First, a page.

Dilemmas of Federal Recognition

Dilemmas of Federal Recognition - Warning Concerning...

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Warning Concerning Copyright Restrictions The copyright law of the United States (Title 17, United States Code) governs the making of photocopies or other reproductions of copyrighted material. Under certain conditions specified in the law, libraries and archives are authorized to furnish a photocopy or other reproduction. One of these specified conditions is that the photocopy or reproduction is not to be "used for any purpose other than private study, scholarship, or research." If a user makes a request for, or later uses, a photocopy or reproduction for purposes in excess of "fair use," that user may be liable for copyright infringement. This institution reserves the right to refuse to accept a copying order if, in its judgment, fulfillment of the order would involve violation of copyright law. Printing note: If you do not want to print this page, select pages 2 to the end on the print dialog screen. Mann Library fax: 607 255-0318 www.mannlib.cornell.edu
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Dilemmas of Federal Recognition Reforming the BIA Process ALLISON BINNEY T he federal tribal recognition process is again under review and talks have begun about how it should be reformed. Multiple pieces of legislation have been introduced in Congress that will make substantial changes to it—tor better and worse. Once again it appears that the people most affected by any proposed changes— Native people and tribes—remain unen- gaged as primary consultants. There is no question that the federal recognition process needs reform. The process is confusing and inconsistently implemented. During an interview in January 2002, Kevin Gover, former Assis- tant Secretary on Indian Affairs who was responsible for making the final determi- nation on whether a tribe receives recog- nition, acknowledged that the federal recognition process is "a failing pro- gram." A host of complaints about the recognition process have surfaced, from non-Indians who think too many tribes 24 NATIV L AMERICA S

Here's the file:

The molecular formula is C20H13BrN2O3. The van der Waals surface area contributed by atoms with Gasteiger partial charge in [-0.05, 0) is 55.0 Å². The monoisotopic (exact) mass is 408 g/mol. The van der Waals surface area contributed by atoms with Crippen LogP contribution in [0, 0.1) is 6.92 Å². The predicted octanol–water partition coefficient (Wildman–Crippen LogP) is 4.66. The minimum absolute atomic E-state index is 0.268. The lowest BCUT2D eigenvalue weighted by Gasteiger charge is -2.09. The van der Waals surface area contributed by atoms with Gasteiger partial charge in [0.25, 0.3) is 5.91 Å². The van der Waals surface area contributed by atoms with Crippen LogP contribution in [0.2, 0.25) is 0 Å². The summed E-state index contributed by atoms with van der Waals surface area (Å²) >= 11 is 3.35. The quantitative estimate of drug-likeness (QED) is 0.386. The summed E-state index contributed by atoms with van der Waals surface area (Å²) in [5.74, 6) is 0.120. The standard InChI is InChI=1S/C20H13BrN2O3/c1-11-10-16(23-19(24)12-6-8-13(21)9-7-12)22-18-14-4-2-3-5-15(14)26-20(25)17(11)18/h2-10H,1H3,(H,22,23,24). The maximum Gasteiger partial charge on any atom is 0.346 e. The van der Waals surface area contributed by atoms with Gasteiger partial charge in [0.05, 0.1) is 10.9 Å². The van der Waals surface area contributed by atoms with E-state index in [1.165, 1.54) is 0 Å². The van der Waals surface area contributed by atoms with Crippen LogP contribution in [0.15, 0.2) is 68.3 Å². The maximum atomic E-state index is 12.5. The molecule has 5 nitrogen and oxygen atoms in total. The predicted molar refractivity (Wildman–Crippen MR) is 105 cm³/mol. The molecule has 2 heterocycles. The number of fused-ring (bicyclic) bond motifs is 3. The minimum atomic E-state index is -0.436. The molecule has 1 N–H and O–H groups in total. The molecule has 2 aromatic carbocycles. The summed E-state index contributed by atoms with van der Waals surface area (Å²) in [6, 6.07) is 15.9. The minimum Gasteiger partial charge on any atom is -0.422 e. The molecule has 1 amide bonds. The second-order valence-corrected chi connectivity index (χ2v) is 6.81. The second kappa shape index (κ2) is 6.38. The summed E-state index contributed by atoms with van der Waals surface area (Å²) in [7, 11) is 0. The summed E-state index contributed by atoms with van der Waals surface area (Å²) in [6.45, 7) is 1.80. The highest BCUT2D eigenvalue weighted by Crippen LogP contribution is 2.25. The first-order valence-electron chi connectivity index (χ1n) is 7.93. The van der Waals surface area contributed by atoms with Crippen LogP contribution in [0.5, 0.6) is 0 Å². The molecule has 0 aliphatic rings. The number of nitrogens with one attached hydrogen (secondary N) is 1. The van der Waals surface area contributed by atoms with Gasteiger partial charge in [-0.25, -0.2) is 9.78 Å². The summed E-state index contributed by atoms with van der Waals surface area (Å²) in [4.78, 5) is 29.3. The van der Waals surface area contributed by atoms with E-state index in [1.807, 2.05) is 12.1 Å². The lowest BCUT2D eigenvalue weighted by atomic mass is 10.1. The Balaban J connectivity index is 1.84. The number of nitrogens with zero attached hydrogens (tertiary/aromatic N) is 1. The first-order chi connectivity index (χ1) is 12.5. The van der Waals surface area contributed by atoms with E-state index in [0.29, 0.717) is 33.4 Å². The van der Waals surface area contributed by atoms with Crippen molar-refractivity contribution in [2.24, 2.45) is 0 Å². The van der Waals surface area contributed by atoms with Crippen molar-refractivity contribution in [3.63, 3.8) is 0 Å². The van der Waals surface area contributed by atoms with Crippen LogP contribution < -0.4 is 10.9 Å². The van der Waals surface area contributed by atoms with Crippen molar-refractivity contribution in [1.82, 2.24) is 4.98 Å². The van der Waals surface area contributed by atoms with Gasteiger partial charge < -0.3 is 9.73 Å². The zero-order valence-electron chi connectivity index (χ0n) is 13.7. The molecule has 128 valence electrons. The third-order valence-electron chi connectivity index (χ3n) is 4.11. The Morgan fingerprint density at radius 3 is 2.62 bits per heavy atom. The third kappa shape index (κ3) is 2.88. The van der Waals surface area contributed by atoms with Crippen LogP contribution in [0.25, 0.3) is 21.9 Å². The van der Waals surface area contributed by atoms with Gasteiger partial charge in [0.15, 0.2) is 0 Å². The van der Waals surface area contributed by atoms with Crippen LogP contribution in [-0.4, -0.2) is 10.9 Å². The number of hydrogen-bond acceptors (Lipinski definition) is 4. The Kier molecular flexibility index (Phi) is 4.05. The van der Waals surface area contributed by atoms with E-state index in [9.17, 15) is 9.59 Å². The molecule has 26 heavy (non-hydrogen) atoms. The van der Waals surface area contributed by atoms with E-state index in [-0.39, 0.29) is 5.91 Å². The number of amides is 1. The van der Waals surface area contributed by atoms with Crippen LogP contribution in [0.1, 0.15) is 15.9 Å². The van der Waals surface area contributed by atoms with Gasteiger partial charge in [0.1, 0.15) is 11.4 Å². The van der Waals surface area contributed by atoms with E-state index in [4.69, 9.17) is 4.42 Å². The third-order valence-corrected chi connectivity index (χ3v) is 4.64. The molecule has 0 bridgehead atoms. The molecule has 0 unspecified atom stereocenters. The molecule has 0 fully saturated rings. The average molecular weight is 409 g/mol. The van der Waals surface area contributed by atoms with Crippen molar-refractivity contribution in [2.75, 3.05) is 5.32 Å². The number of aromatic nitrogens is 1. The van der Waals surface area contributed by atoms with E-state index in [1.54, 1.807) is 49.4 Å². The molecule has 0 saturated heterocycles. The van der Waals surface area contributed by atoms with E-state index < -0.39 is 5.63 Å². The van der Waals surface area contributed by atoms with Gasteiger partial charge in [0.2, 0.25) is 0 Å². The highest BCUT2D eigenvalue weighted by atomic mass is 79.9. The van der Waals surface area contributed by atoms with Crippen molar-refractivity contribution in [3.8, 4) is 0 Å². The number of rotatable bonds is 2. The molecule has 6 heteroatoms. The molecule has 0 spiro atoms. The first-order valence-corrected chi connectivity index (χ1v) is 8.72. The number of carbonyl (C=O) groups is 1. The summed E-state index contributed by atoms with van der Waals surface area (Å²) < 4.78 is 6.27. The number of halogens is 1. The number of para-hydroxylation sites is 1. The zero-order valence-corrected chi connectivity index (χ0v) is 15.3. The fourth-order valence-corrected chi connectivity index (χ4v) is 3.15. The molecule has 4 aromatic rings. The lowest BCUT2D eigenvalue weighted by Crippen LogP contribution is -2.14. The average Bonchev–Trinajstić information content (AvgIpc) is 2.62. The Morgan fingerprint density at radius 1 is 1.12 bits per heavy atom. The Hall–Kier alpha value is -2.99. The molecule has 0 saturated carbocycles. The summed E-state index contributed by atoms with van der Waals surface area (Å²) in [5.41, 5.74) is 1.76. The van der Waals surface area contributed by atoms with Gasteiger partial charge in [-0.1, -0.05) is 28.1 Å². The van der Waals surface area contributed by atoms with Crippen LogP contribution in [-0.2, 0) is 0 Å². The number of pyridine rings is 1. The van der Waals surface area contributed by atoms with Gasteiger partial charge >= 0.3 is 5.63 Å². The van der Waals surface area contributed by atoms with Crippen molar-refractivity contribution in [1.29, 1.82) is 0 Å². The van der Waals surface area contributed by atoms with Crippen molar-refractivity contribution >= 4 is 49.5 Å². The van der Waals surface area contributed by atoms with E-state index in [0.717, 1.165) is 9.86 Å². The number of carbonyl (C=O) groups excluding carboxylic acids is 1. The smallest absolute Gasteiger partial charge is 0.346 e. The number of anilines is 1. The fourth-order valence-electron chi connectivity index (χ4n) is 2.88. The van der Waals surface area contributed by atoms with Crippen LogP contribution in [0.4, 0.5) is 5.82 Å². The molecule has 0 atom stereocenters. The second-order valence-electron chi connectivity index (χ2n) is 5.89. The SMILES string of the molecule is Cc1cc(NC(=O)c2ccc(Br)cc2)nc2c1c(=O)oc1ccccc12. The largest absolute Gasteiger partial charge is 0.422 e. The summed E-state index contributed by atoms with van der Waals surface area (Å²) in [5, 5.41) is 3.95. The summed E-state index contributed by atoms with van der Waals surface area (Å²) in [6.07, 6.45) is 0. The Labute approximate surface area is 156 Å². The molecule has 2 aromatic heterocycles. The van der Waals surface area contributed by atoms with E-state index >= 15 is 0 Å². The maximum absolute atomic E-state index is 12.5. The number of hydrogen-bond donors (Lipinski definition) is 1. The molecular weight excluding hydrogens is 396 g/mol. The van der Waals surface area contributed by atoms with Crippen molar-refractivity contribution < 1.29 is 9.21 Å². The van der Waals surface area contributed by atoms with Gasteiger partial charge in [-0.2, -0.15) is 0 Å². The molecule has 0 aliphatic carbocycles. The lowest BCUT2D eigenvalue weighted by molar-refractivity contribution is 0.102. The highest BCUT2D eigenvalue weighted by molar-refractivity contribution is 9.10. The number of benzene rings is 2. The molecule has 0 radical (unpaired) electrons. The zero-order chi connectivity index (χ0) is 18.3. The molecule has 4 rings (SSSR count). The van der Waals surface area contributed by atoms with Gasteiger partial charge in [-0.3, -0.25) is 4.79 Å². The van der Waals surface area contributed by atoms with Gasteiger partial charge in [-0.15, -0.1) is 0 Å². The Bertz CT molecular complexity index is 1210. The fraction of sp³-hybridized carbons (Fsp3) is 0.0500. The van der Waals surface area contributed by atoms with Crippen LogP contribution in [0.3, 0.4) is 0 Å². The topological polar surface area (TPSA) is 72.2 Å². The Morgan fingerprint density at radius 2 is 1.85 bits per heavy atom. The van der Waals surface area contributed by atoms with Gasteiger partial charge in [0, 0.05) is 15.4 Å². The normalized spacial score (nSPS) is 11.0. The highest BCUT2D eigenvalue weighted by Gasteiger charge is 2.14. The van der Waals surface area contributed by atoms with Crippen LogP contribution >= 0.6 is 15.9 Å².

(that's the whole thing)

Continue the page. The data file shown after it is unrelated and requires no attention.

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are being recognized, to the General Accounting Office (GAO), which released a report in fall 2001 describing the weak- nesses in the current process, to tribes that feel the process is arbitrary, burden- some, expensive and time-consuming. A NECESSARY EVIL Federal recognition is not necessary for a tribe to exist or for it to exercise its sov- ereignty. A tribe's sovereignty is inherent and not delegated by the federal govern- ment. Arlinda Locklear, an attorney spe- cializing in Indian law and member of the non-federally-recognized Lumbee Tribe of North Carolina, explains that sovereignty "does not derive from the federal govern- ment, it does not derive from any federal statute, it is not dependent on any treaty, but exists because people exercised it before the white folks showed up." Despite its flaws, many believe the fed- eral recognition process is still necessary, since, as Gover says, there are a number of tribes "who for one reason or another fell out of their relationship with the United States, and the U.S. ought to resume its obligations with those tribes."
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Dilemmas of Federal Recognition - Warning Concerning...

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